Since I am interested in producing an implied discounting curve for MXN, I can click on the pen-on-a-pad sign on the cell with the %GBP entry and change the currency to %MXN. Then the wizard automatically adjusts all remaining entries, with the following result:
The meaning of the various entries is as follows:
On the outset, there exist two currencies, the USD and MXN, which are referred as source (Src) and target (Tgt) currency respectively.
The key Src Disc Curve= supplies the "riskless" discounting curve associated with the source currency USD.
The key Ccy Swaps Type= specifies the type of the supplied cross currency swaps. Here the associated value is SrcFltTgtFlt, which is an abbreviated form of Source Floating Target Floating meaning that the XCCY swaps involve the exchange of a floating rate of the source currency against a floating rate of the target currency.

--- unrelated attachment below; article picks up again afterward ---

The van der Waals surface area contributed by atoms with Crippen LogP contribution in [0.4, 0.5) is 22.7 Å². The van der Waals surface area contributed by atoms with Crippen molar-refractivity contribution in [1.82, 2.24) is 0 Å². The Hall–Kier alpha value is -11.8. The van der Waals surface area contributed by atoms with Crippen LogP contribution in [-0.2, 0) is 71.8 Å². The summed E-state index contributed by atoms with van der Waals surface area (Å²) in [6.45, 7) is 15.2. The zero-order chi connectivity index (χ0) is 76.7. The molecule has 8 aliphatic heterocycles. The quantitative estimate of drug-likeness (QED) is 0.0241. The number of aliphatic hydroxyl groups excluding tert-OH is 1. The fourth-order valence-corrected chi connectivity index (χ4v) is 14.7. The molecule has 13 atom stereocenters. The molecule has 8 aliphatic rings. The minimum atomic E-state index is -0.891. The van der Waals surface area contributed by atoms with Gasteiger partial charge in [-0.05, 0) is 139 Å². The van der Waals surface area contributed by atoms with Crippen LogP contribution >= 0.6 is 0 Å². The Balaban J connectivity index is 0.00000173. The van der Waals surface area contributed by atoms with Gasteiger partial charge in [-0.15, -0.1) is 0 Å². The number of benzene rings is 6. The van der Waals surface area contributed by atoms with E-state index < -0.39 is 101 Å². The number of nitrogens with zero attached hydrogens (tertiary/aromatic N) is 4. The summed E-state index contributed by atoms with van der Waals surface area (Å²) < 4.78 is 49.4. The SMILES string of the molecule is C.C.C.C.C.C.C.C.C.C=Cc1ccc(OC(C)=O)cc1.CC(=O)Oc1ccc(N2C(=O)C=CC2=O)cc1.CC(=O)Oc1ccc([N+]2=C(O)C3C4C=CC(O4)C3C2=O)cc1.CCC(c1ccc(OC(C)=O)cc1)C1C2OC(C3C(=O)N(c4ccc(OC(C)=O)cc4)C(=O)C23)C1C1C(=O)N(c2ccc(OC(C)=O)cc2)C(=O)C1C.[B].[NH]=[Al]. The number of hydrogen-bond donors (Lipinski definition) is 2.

The key Src Forc Crv= supplies the forecasting curve associated with the source currency USD. The associated value has been left blank by the wizard and must be filled by me in the spreadsheet later.
The key Tgt Mkt Crv= supplies an object of type Yield Curve created by market rates of vanilla swaps in the target currency MXN.
The key Ccy Swap Curve= supplies an object of type Yield Curve created by XCCY basis swap spreads.
The key Method= specifies the algorithm used to extract the discounting curve of the target currency MXN. The associated value ImplSrcFltTgtFxd is an abbreviated form of Implied Source Floating Target Fixed, which means that the algorithm is based on the synthetic construction of (implied) swaps that involve the exchange of a floating rate of the source currency against a fixed rate of the target currency.